Dear Annie: My sister and I grew up in a pretty troubled home. Thankfully, I got out of the house by leaving for college, but my sister has not been so lucky. School has never been easy for her, so she is still stuck in a toxic home environment. I make sure to show her lots of support and listen whenever she needs someone to talk to. I know that helps, but I always wish I could do more. Our family is struggling financially, so we cannot help pay for her to move out. While she's still at community college, it seems that her only option is to spend the next couple of years saving up her earnings from a part-time job until she can afford to get a place of her own. Is there anything else I could do? I hate seeing her suffering this way. -- Survivor's Guilt
Dear Survivor's Guilt: You say you wish you could do more, but you are already doing more than you seem to realize simply by showing your sister support and listening to her whenever she needs someone to talk to. Those are not small things. They can mean the difference between hope and despair. A trouble shared is a trouble halved, after all. Keep being the loving and supportive big sister that you are, and trust that your sister will get through school and out of your parents' house soon.
Dear Annie: Another helpful piece of advice for "Sitting Around," who lost her job and is feeling idle and lazy at home, is to get exercise. She already has the built-in structure of meeting with friends for coffee. Maybe a few times a week, instead of or in addition to that, they could exercise together. It could even be something as simple as going for a 30-minute walk. The physiological effects of exercise are similar to those of antidepressants. Exercise releases endorphins, which help a person feel good (and maybe would give "Sitting Around" the energy boost she needs to be more motivated and productive). Volunteering could also make her life more meaningful and have similar positive effects. -- Catherine, RN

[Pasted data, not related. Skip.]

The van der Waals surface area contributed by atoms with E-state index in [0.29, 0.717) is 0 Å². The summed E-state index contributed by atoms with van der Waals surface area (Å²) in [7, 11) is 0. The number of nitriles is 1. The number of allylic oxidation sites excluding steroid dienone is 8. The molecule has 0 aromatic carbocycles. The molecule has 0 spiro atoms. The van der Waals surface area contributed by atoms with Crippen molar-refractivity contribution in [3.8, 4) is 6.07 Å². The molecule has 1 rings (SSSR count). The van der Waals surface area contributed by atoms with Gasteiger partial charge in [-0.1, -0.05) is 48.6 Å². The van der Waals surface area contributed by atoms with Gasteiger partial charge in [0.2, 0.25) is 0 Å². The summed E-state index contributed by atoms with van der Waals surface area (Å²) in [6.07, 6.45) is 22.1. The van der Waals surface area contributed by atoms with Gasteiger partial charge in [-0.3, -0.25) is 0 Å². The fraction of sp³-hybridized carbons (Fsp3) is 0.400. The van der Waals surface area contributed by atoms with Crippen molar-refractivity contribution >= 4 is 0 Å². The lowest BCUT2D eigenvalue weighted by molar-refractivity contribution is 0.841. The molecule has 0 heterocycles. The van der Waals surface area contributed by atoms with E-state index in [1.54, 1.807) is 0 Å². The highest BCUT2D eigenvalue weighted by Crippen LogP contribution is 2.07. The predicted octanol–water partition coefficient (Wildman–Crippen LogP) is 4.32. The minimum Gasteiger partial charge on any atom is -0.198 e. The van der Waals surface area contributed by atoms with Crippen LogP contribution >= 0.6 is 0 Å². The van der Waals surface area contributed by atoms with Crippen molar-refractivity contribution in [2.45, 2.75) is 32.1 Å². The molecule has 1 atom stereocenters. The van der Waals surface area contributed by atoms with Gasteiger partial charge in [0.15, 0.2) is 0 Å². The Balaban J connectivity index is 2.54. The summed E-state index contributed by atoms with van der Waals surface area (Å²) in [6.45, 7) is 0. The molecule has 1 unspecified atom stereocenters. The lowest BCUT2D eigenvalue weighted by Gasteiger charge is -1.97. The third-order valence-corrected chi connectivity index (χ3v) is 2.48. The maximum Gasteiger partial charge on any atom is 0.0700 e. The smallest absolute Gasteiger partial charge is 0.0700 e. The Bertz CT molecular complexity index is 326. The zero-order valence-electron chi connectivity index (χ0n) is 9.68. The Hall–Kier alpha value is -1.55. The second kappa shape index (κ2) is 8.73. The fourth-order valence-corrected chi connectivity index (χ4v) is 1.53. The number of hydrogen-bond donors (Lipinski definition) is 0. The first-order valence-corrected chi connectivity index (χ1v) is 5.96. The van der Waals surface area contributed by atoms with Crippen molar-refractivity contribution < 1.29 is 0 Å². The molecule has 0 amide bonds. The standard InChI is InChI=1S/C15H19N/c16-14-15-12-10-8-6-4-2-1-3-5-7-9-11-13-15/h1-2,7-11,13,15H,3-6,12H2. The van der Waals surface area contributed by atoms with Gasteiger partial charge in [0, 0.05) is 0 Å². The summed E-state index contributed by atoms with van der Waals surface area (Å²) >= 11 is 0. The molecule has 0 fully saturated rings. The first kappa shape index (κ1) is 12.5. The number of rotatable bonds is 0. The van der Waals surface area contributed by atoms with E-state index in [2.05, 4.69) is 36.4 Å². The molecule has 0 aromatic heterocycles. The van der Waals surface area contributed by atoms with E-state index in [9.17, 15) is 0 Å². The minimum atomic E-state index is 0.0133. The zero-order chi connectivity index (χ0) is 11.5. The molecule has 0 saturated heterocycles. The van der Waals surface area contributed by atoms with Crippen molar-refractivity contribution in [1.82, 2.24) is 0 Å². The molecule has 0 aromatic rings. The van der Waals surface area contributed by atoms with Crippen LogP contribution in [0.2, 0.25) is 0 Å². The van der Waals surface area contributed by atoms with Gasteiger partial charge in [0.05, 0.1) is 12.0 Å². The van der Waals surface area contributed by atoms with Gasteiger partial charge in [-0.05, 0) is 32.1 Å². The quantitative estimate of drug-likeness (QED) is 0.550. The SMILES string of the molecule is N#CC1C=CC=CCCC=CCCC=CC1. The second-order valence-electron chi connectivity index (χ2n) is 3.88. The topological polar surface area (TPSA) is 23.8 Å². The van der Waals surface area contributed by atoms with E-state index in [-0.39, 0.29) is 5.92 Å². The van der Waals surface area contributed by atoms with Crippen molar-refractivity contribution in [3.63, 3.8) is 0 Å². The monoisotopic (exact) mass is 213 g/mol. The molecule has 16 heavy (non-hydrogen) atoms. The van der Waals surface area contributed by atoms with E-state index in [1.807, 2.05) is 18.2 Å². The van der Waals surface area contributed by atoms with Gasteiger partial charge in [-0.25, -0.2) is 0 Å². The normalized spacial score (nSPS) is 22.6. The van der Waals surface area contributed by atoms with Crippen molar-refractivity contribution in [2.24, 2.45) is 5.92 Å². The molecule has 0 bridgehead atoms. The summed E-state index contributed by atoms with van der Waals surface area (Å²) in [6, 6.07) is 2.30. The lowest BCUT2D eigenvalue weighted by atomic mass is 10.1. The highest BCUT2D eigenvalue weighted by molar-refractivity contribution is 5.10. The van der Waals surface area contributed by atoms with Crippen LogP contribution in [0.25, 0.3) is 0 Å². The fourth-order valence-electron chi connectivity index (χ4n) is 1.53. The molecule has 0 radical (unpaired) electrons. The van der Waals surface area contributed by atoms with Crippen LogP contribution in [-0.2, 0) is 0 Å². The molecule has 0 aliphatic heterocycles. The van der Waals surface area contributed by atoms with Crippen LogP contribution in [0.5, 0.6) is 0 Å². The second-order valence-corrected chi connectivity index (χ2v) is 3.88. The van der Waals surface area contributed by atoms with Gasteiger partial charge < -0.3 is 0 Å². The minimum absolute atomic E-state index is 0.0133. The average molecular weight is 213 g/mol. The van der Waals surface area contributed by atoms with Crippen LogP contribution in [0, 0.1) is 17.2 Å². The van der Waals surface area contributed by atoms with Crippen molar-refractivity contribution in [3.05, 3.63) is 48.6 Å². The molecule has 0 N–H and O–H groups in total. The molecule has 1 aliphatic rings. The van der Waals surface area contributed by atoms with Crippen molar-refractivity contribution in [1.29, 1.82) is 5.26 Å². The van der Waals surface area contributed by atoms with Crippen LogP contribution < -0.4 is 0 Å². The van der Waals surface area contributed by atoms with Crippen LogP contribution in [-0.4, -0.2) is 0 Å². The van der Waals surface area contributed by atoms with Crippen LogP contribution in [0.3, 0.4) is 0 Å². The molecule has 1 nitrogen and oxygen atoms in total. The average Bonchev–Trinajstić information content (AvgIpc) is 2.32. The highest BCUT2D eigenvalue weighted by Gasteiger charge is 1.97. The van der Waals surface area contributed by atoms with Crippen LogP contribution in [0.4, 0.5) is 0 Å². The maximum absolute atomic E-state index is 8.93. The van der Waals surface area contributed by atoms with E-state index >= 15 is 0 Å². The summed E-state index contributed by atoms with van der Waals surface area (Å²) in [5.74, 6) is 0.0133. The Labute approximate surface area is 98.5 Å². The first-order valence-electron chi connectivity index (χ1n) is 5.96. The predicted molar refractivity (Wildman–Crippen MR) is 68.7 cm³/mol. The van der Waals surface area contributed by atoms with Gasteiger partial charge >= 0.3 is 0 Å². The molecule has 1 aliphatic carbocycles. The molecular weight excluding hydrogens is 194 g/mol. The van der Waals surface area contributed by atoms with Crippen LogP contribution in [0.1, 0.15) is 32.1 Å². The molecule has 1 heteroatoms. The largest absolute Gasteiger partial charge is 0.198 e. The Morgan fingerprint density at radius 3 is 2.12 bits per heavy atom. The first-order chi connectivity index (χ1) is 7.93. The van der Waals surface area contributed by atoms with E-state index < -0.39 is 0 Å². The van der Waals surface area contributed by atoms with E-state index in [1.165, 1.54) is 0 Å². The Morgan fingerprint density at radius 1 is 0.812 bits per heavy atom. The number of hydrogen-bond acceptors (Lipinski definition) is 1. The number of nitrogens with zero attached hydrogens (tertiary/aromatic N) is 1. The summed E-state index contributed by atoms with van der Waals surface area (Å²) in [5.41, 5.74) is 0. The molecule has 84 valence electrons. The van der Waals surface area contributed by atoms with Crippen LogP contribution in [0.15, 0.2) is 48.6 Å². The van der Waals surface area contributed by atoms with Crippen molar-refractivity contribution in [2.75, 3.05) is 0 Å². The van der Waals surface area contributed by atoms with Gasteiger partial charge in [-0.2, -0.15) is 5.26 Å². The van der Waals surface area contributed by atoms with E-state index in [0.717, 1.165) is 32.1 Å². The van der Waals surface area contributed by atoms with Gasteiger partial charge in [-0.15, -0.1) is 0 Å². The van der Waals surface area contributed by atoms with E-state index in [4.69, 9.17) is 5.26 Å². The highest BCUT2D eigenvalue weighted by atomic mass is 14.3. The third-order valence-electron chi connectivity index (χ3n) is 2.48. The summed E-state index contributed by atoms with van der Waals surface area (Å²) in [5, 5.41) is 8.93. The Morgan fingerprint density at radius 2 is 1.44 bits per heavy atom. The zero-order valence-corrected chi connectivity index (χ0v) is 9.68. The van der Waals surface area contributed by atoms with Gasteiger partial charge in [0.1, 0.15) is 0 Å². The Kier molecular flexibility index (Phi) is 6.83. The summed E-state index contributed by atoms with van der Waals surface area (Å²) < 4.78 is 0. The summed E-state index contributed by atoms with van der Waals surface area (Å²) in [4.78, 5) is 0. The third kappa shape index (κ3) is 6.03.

Dear Catherine: It's amazing how invigorating exercise is. I suppose it's related to one of Newton's laws: Objects in motion tend to stay in motion. Once you get your body moving, it's much easier to get your mind and spirit moving, too. Thanks for your letter.
Dear Annie: This is in response to your reply to "Staying Faithful," the woman who is upset that a promiscuous woman is being hired in her husband's department. You said that as long as the woman keeps things professional, her personal life isn't anyone's business. Maybe I'm missing something, but if she is having men to her department, I think it is someone's business. What she does at home is her business, but sexual relations at the workplace are another matter. I haven't worked in a few years, but is this acceptable behavior now? Just wondering. -- B.H.
Dear B.H.: In no way, shape or form is that sort of behavior OK. I'm sorry if I worded things carelessly and gave the impression that I condoned it.
At the end of the day, who her husband's employer hires is not up to her -- or us, for that matter. "Staying Faithful" should be able to trust that her husband is staying faithful, no matter who he works with. Thanks for writing.
"Ask Me Anything: A Year of Advice From Dear Annie" is out now! Annie Lane's debut book -- featuring favorite columns on love, friendship, family and etiquette -- is available as a paperback and e-book. Visit http://www.creatorspublishing.com for more information. Send your questions for Annie Lane to email@example.com.